*Blue tiles (farms) can only be placed on water whereas red, black, and green tiles can only be placed on land. If a tile is placed adjacent to a kingdom that contains a leader of the same color, a victory point cube of that color is awarded to that player. If there is no leader of that color BUT there is a black leader present, the owner of the black leader may be awarded the point.
*Kingdoms can have multiple leaders present and can co-exist peacefully so as long as two of the same color aren’t present. If a player places a leader of a color that matches the color of another leader already present in that kingdom, then an “internal conflict” is resolved. To resolve this type of conflict, players add up how many red tiles that their leader is adjacent to and add to that any number of red tiles from their hand. Whoever has the most tiles wins, with ties going to the defender. The winner receives a red victory point cube and the loser must remove their leader from the board. Any red tiles played from the players’ hands are discarded from the game.
*If a tile is placed that causes two kingdoms to join as one, a unification tile is placed over it temporarily until any external conflicts are resolved. “External conflicts” occur when one or more leaders of the same color now exist in this newly formed kingdom. Each conflict is resolved separately by adding up the tiles of that color in both kingdoms. Players can add tiles from their hand to add to the count, so as long as those tiles are the same color as the leaders in the conflict. Whoever has the most wins, with ties going to the defender. The loser must remove their leader AND all of those colored tiles from their side of the kingdom (which are discarded). The winner receives victory point cubes equal to however many tiles were removed in this fashion.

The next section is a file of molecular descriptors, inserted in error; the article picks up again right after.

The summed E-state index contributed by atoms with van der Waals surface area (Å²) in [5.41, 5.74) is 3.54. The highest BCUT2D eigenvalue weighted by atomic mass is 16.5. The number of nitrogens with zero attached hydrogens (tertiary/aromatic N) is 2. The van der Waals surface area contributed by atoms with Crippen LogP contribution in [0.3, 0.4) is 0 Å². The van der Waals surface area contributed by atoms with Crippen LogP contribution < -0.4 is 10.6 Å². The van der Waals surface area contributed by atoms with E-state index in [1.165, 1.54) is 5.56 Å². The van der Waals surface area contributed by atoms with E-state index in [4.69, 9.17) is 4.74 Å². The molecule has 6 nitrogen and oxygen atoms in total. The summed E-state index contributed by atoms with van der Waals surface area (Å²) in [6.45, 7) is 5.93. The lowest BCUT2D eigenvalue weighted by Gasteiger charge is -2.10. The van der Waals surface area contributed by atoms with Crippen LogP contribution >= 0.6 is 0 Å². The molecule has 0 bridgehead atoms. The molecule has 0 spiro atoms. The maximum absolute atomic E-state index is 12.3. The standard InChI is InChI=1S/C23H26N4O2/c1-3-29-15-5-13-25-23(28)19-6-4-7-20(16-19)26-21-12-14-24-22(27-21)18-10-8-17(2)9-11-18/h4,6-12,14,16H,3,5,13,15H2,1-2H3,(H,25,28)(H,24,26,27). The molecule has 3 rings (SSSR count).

*Monuments can be built if four, same colored tiles are placed in a way that form a large square. One of the colors of the monument must match the tiles that formed the square. A monument generates victory points and awards players for every same colored leader they have in that kingdom on their turn. The black leader does not earn points from a monument in the way it does from tiles if leaders are absent, though it does collect them normally if one of the monument colors is black.